SCHIEDAM, the Netherlands – Huisman has won new contracts for 10 pipelay systems from various offshore pipelay contractors.
The company is supplying three 550-metric ton (606-ton) tiltable lay systems (TLTs) and two 650 and two 340-metric ton (716 and 375-ton) TLTs for Technip-DOF, both to serve Petrobas projects.
Technip-DOF’s order includes baskets and two 50-metric ton (55-ton) SMST knuckle boom cranes to allow for deck handling and deepwater operation. In this case VARD will build the associated vessels in Norway and Brazil, with delivery of the final pipelay system scheduled for early 2017.
Subsea 7’s equipment will feature a system designed by Huisman to control squeeze loads. Additionally, all tensioners will be retractable, assisting safe installation of large components such as umbilicals, risers, and flowlines. The vessels deploying the equipment will be built by IHC Merwede in the Netherlands.
For Subsea 7, Huisman will also supply a 325-metric ton (358-ton) vertical lay system (VLS) and a 600-metric ton (661-ton) active heave compensated subsea crane for a new DP-3 heavy construction and flexible pipelay vessel to be built by Hyundai Heavy Industries. Huisman is expected to deliver the equipment in 2015.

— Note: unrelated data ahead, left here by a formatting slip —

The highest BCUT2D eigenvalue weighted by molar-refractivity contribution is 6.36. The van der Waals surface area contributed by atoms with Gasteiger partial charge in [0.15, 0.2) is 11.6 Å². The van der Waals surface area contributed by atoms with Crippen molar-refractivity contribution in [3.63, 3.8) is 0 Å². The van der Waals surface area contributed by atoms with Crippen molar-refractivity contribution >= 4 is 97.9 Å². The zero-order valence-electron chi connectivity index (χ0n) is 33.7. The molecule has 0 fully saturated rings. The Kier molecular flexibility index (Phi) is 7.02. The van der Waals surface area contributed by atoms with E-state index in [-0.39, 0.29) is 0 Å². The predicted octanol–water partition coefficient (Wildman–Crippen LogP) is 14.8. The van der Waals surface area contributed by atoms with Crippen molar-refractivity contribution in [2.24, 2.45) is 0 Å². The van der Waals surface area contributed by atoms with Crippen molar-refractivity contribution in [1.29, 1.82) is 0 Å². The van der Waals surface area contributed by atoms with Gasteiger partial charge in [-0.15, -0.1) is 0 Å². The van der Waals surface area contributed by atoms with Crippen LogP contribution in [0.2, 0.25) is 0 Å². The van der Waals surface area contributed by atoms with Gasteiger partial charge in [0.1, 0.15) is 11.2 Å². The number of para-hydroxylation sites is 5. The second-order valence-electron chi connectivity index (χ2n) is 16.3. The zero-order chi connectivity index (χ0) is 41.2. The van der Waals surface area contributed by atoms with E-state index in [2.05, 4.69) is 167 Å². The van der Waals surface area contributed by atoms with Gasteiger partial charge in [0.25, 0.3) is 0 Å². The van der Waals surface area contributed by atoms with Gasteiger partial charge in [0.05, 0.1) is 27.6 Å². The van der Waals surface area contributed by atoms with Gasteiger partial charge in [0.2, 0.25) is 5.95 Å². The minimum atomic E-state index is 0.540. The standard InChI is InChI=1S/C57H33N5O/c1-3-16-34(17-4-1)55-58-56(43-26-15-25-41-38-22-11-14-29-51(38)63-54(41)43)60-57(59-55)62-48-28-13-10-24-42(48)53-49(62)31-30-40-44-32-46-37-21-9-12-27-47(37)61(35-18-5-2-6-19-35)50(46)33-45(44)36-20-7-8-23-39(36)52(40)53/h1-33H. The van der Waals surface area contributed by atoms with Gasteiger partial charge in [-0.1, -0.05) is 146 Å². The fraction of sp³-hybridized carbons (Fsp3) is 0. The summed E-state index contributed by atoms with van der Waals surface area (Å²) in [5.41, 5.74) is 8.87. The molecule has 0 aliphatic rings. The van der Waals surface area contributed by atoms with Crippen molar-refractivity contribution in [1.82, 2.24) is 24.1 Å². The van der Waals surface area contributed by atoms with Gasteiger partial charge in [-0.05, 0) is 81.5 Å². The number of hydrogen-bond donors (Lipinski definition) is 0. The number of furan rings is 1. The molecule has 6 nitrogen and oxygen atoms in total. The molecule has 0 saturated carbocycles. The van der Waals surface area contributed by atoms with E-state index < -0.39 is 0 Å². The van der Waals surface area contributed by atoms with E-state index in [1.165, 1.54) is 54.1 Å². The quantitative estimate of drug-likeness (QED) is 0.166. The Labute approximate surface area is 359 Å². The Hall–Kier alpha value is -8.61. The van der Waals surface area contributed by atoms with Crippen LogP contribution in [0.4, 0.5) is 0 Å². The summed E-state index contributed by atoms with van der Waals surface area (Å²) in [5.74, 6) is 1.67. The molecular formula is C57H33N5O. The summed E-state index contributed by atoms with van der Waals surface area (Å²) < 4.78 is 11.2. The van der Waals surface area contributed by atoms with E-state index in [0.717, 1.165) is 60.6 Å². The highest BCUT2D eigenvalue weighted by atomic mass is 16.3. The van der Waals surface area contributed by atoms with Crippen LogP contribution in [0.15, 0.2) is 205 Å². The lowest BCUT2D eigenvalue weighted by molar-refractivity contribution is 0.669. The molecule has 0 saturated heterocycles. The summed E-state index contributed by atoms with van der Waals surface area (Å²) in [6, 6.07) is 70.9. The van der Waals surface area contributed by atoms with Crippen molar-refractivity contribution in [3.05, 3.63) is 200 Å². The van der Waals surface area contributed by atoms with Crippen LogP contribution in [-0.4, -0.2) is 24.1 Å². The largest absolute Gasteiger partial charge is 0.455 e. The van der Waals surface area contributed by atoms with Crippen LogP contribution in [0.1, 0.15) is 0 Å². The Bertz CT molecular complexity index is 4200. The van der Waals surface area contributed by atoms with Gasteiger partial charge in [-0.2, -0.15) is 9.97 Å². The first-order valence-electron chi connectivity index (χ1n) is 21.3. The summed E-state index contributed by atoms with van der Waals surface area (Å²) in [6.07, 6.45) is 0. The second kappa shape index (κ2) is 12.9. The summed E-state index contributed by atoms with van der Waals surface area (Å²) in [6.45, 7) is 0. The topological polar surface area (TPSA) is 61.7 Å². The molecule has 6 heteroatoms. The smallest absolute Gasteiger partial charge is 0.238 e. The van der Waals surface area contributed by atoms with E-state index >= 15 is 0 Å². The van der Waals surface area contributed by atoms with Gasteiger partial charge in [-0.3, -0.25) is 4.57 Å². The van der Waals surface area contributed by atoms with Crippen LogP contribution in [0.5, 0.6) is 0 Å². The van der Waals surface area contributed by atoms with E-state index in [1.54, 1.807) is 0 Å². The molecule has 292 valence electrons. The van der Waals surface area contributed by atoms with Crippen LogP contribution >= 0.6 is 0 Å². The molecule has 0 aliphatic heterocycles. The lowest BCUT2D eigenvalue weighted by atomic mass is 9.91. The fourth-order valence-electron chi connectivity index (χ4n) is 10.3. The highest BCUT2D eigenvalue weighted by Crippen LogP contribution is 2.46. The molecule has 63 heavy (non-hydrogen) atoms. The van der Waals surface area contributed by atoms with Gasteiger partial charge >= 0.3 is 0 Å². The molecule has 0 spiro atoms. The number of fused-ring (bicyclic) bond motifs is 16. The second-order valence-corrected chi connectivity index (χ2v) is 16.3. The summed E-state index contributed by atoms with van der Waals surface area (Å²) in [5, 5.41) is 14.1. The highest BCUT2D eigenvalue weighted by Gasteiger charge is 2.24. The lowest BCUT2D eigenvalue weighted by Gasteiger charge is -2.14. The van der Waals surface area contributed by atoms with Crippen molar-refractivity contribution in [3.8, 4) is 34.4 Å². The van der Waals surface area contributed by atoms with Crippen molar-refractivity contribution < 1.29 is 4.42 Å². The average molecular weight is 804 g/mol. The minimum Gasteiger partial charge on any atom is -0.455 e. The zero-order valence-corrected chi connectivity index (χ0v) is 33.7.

Finally, the Dutch contractor is providing pipelay systems for Ceona’s Polar Onyx and Ceona Amazon, the latter to be built by Lloyd Werft.
Ceona Amazon is a multi-function, dynamically positioned construction vessel based on a Huisman design, with strong seakeeping characteristics and maximum deck area. The design includes a project area of 4,600 sq m (49,514 sq ft), allowing for further storage of line pipe and standard flexible installation reels.
The pipelay system will comprise an inclinable lay spread with a top tension of 570 metric tons (628 tons) and a rigid pipeline firing line system. The vessel will be equipped to lay rigid and flexible pipelines and umbilicals, and to install large subsea structures using one or both of its 400-metric ton (441-ton) subsea cranes, also built by Huisman.
All equipment is expected to be delivered in 2014, along with a 275-metric ton (303-ton) VLS for the Polar Onyx.